In contemporary society, the capacity of communities and governments to manage expected and/or unexpected extreme climate events depends heavily on effective governance throughout the entire Disaster Risk Management cycle. This covers operational mechanisms ranging from short-term actions (e.g. early warning and forecast-based actions) to long-term adaptation strategies and resilience building, including nature-based solutions. A coherent integration between Disaster Risk Reduction, Climate Adaptation policies and Sustainable Development Goals as fostered by the European Green Deal and major UN initiatives should result in a comprehensive resilience framework, while improving synergies and coherence among the institutions and international agencies involved.
The effective implementation of global and European risk governance and policies to enable integrated disaster risk reduction for extreme climate events requires a collaborative involvement in risk assessment and information sharing across involved institutions, including the civil and private sector and the population.
Cross-regional, cross-border and cross-sector agreements covering all phases of Disaster Risk Management can improve the knowledge about extreme climate events such as forest fires, droughts, floods, heatwaves, storms and storm surges. In addition, improving effective prevention, preparedness and response rely upon specific national or local expertise and experience. It is important to overcome silos between technical and political authorities at all levels and advocate integration among involved actors. Multi-risk governance frameworks related to climate extremes, shifting from single to multi-risk thinking in governmental agencies, represents the key challenge for the future, considering how measures to improve the resilience of the built environment and communities may provide effective solutions to strengthen adaptation measures.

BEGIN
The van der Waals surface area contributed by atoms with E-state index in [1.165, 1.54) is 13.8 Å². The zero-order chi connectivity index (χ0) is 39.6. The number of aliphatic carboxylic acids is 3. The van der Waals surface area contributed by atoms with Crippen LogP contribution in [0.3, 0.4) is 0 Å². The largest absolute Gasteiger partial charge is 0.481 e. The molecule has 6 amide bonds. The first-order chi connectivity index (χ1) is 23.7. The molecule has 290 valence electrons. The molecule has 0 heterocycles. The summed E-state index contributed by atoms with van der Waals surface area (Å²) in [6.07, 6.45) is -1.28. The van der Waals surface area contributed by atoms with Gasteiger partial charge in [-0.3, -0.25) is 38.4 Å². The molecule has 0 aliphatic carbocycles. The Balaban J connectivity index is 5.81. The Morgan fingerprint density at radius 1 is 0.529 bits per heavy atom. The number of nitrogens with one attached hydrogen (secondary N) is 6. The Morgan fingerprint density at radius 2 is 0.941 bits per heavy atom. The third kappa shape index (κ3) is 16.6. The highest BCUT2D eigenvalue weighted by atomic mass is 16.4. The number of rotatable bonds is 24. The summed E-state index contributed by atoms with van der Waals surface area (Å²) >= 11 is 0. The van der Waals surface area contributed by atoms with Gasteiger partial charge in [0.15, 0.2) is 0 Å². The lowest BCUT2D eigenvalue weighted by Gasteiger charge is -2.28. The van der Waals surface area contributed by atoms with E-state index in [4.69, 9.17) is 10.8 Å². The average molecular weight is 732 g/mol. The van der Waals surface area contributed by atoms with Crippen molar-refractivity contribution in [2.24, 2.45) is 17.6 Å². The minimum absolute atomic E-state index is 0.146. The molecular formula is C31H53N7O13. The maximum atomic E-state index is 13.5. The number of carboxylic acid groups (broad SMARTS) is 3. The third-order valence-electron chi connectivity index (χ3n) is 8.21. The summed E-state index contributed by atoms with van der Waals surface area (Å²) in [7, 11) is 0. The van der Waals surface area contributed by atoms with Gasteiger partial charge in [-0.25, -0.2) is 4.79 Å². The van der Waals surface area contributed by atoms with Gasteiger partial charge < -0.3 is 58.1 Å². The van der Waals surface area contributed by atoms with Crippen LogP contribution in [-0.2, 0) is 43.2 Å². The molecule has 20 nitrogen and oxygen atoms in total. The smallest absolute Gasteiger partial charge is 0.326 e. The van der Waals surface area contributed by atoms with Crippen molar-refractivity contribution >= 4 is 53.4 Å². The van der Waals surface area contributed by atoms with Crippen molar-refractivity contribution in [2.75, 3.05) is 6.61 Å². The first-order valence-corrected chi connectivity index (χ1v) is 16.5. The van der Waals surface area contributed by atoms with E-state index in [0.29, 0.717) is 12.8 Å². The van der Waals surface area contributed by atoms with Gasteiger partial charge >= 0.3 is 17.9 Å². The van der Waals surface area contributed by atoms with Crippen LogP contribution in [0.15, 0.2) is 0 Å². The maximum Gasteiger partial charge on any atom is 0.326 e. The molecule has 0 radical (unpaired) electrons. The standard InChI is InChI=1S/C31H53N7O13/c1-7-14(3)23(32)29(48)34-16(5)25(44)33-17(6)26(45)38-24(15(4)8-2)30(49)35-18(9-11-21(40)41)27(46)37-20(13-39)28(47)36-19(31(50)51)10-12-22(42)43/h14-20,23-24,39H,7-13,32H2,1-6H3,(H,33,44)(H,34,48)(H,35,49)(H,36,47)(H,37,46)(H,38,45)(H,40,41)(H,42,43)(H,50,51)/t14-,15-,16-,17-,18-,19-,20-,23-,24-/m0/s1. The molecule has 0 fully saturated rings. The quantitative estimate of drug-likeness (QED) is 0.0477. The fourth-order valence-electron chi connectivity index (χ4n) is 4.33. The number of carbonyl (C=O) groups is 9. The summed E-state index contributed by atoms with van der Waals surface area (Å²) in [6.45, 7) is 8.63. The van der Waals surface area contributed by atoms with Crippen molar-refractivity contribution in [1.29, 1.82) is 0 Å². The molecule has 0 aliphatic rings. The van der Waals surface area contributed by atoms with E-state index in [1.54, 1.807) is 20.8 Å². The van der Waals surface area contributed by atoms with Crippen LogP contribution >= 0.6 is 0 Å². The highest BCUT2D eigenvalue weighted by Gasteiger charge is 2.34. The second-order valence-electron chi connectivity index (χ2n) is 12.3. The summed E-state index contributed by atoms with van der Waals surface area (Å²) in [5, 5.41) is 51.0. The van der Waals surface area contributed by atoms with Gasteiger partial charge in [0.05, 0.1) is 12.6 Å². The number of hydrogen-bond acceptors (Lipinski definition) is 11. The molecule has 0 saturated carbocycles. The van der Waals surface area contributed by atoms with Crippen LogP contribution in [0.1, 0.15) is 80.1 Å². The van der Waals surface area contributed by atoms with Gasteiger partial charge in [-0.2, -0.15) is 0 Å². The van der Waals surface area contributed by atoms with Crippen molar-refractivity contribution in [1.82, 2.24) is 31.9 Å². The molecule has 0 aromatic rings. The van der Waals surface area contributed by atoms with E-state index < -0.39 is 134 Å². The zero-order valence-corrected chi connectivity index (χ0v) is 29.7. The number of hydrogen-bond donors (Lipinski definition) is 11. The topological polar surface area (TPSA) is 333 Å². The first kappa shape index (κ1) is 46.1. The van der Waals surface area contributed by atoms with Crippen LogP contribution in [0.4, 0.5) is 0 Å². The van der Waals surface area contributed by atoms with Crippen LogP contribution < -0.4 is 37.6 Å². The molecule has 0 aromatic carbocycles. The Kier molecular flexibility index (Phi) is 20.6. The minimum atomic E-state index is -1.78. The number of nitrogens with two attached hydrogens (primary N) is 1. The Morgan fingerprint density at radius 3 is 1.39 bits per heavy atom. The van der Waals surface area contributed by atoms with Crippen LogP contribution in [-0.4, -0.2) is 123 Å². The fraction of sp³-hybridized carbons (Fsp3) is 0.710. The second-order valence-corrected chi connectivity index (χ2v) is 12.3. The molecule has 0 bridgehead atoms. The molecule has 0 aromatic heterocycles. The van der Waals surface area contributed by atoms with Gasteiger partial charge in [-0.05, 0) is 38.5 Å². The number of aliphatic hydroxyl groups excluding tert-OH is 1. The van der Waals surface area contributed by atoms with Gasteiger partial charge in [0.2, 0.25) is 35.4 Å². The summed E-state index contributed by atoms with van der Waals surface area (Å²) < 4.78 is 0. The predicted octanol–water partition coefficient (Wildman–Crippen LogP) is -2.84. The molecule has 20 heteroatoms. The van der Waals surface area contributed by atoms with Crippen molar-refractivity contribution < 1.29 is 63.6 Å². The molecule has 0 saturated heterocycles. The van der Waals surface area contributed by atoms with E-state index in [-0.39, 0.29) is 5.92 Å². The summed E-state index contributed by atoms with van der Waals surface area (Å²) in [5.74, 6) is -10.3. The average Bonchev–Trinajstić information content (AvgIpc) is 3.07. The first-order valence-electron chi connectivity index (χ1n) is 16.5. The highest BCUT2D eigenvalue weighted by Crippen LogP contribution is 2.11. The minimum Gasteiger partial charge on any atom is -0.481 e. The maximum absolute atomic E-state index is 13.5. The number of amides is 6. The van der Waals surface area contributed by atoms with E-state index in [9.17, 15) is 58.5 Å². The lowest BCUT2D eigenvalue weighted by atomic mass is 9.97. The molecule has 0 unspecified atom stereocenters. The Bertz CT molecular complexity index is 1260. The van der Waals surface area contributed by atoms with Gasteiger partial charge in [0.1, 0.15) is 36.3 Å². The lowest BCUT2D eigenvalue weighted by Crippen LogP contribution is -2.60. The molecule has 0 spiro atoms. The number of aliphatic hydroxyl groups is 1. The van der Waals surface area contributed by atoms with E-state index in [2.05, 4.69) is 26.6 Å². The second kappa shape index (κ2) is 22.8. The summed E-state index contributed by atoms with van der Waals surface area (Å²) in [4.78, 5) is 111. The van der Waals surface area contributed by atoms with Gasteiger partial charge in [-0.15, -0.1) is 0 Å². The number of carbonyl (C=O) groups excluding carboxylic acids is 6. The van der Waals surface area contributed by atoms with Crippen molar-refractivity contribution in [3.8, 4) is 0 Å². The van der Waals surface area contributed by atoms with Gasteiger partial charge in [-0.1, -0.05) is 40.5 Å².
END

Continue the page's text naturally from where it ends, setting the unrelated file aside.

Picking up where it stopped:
Creating an overview of existing knowledge, integrating tools and developing new ones for resilience and emergency management should include careful planning for interoperability amongst many actors. It is important that solutions pay attention to societal side-effects of integrating data about emergencies, for instance Apps, where persons concerned tend to share more willingly, but do not reflect consequences of that. Thus, the development of data management tools for emergencies need to respect fundamental rights, data protection and avoid function creep.
This topic requires the effective contribution of SSH disciplines and the involvement of SSH experts, institutions as well as the inclusion of relevant SSH expertise, in order to produce meaningful and significant effects enhancing the societal impact of the related research activities.
Where possible and relevant, synergy-building and clustering initiatives with successful proposals in the same area should be considered, including the organisation of international conferences in close coordination with the Community for European Research and Innovation for Security (CERIS) activities and/or other international events.